A couple years back I wrote a blog post about my first ALTA experience for Words Without Borders entitled “Why I Love ALTA.” It was right after the Montreal American Literary Translators Association Conference where I met Niloufar Talebi, Dwayne Hayes, Pam Carmell, Rachel Galvin, Susan Harris, and hosts of other translators.
This has vanished from the internet, but basically it was about how I was blown away by just how much fun all the translators had together. And the fact that almost everyone was shorter than me. Which, I admit, is something that I find very important.
Anyway, this was my second ALTA Conference, and although Dallas is no Montreal, it was just as fun and interesting. So in addition to the panels described in the upcoming posts, I thought it would be worthwhile sharing some more general observations.
First off, aside from Idra Novy, who has no business being so tall for a Jewish girl (Rebecca McKay’s quote, not mine, I swear), once again, most everyone was around my height. And as a group, translators are incredibly witty, funny, and enjoyable to hang out with. (Who else would call Casket Store to find out if it’s open 24 hours? BTW, the answer is no. They are, however, on call for “casket emergencies” . . . )
Translators are also resilient. They’re underpaid, underappreciated, run into hundreds of problems with their editors—those lucky enough to have them—yet at the ALTA conference, there’s a general buzz about projects, books, and authors that is really refreshing. Part of the reason is thanks to programs like the ALTA fellowships, through which a number of younger translators are able to attend the conference.
It’s important that people like Megan McDowell and Edward Gauvin have a chance to meet figures like Peter Bush, Olivia Sears, Marilyn Booth, and Esther Allen. It’s a great way of encouraging people to continue on in the profession, an invaluable learning experience, and one of the reasons this organization is so vital and its conference so much fun.
Randall Jarrell once argued a point that I will now paraphrase and, in doing so, over-simplify: As a culture, we need book criticism, not book reviews. I sort of agree, but let’s not get into all of that. Having finished. . .
Like any good potboiler worth its salt, Fuminori Nakamura’s The Gun wastes no time setting up its premise: “Last night, I found a gun. Or you could say I stole it, I’m not really sure. I’ve never seen something so. . .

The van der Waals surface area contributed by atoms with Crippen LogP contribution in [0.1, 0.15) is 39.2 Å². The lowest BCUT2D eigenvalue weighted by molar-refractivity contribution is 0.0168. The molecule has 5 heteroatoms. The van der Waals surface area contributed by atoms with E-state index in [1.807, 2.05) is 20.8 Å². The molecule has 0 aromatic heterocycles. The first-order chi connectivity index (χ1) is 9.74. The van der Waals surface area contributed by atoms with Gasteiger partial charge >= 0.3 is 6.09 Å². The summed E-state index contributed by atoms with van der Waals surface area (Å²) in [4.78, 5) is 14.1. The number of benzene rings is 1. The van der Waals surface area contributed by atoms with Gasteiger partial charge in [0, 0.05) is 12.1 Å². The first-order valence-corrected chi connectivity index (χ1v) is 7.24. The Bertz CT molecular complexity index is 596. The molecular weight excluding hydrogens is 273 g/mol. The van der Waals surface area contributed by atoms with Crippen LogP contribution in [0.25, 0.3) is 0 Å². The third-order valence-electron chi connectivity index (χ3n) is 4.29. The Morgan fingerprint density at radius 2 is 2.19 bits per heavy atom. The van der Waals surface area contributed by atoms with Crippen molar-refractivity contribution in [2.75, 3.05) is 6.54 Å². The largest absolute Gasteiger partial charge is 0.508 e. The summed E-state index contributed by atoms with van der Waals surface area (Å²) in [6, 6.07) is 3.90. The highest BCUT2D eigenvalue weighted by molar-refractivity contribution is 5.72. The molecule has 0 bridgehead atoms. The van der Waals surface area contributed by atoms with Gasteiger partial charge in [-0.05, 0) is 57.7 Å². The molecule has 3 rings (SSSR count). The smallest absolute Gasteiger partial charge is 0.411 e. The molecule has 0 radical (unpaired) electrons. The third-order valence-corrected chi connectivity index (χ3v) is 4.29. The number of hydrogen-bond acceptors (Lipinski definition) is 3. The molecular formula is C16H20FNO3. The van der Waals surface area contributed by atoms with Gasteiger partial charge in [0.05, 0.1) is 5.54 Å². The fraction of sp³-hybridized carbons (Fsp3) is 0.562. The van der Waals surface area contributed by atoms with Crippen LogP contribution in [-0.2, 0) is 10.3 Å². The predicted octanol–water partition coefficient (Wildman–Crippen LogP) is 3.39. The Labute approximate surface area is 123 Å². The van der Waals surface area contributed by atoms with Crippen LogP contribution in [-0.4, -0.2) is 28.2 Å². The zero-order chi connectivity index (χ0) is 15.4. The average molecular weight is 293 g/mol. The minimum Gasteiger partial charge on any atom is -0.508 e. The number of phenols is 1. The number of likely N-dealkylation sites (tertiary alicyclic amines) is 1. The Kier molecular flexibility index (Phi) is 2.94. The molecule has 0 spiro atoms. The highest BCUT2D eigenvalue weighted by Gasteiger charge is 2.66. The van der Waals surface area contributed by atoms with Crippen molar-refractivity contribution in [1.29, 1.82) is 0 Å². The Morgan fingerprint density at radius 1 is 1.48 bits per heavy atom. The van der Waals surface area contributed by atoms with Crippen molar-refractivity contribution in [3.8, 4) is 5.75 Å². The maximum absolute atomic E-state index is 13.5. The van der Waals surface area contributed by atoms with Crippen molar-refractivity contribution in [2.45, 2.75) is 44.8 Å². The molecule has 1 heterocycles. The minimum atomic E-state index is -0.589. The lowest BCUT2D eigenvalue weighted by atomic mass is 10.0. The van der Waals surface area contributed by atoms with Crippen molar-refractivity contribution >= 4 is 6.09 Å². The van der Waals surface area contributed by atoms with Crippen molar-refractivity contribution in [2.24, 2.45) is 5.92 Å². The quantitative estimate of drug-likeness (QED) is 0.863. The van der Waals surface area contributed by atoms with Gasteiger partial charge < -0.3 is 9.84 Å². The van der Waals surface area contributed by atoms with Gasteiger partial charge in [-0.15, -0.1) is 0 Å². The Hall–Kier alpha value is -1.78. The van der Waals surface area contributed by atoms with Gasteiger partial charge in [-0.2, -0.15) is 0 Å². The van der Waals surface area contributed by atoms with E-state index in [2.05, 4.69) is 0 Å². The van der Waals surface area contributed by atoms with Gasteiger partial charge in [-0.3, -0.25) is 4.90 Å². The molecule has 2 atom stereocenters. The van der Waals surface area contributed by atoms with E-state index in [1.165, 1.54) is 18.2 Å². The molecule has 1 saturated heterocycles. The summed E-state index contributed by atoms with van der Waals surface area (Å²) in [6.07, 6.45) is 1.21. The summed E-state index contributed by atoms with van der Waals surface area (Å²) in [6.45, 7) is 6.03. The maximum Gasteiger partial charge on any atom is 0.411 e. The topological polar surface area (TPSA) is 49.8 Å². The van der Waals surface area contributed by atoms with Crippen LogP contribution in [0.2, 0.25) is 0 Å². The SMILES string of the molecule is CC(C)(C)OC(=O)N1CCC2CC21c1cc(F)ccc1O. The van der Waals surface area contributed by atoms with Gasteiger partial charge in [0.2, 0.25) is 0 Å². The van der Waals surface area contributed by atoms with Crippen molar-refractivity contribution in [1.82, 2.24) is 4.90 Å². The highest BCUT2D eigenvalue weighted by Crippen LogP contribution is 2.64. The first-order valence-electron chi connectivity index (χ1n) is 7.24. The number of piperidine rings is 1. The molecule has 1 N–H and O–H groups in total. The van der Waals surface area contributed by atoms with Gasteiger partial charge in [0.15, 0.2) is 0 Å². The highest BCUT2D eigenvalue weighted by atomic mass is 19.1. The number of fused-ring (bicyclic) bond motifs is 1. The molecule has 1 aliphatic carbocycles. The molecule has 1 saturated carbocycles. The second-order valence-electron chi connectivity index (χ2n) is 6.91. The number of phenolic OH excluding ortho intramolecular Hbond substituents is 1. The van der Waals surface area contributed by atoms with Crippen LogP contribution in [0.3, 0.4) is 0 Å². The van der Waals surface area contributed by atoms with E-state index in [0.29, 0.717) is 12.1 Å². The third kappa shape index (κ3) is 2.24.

Heiner Resseck, the protagonist in Monika Held’s thought-provoking, first novel, This Place Holds No Fear, intentionally re-lives his past every hour of every day. His memories are his treasures, more dear than the present or future. What wonderful past eclipses. . .
If you’ve ever worked in a corporate office, you’ve likely heard the phrase, “Perception is reality.” To Björn, the office worker who narrates Jonas Karlsson’s novel The Room, the reality is simple: there’s a door near the bathroom that leads. . .
I recently listened to Three Percent Podcast #99, which had guest speaker Julia Berner-Tobin from Feminist Press. In addition to the usual amusement of finally hearing both sides of the podcast (normally I just hear parts of Chad’s side. . .
Let’s not deceive ourselves, man is nothing very special. In fact, there are so many of us that our governments don’t know what to do with us at all. Six billion humans on the planet and only six or seven. . .
“Rambling Jack—what’s that?”
“A novel. Novella, I guess.”
“Yeah, it looks short. What is it, a hundred pages?”
“Sorta. It’s a duel language book, so really, only about… 50 pages total.”
“And this—what. . .
Many authors are compared to Roberto Bolaño. However, very few authors have the privilege of having a Roberto Bolaño quote on the cover of their work; and at that, one which states, “Good readers will find something that can be. . .
In Josep Maria de Sagarra’s Private Life, a man harangues his friend about literature while walking through Barcelona at night:
When a novel states a fact that ties into another fact and another and another, as the chain goes on. . .
César Aira dishes up an imaginative parable on how identity shapes our sense of belonging with Dinner, his latest release in English. Aira’s narrator (who, appropriately, remains nameless) is a self-pitying, bitter man—in his late fifties, living again with. . .